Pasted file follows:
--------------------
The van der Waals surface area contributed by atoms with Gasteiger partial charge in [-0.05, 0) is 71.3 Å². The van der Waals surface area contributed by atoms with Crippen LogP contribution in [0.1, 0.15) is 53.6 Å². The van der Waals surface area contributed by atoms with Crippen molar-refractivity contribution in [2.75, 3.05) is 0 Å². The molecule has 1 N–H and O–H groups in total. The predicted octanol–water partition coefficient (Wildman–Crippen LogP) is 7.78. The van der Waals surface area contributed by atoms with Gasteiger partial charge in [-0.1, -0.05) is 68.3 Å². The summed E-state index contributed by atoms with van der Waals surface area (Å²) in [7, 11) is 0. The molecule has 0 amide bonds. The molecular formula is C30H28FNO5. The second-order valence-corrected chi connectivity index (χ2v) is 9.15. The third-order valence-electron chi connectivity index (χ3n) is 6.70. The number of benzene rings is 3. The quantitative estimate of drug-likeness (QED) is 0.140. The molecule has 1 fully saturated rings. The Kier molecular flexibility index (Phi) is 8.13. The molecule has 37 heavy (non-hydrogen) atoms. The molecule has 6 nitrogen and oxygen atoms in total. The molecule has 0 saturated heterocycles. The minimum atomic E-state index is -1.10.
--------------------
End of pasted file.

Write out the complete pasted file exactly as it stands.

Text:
The van der Waals surface area contributed by atoms with Gasteiger partial charge in [-0.05, 0) is 71.3 Å². The van der Waals surface area contributed by atoms with Crippen LogP contribution in [0.1, 0.15) is 53.6 Å². The van der Waals surface area contributed by atoms with Crippen molar-refractivity contribution in [2.75, 3.05) is 0 Å². The molecule has 1 N–H and O–H groups in total. The predicted octanol–water partition coefficient (Wildman–Crippen LogP) is 7.78. The van der Waals surface area contributed by atoms with Gasteiger partial charge in [-0.1, -0.05) is 68.3 Å². The summed E-state index contributed by atoms with van der Waals surface area (Å²) in [7, 11) is 0. The molecule has 0 amide bonds. The molecular formula is C30H28FNO5. The second-order valence-corrected chi connectivity index (χ2v) is 9.15. The third-order valence-electron chi connectivity index (χ3n) is 6.70. The number of benzene rings is 3. The quantitative estimate of drug-likeness (QED) is 0.140. The molecule has 1 fully saturated rings. The Kier molecular flexibility index (Phi) is 8.13. The molecule has 37 heavy (non-hydrogen) atoms. The molecule has 6 nitrogen and oxygen atoms in total. The molecule has 0 saturated heterocycles. The minimum atomic E-state index is -1.10.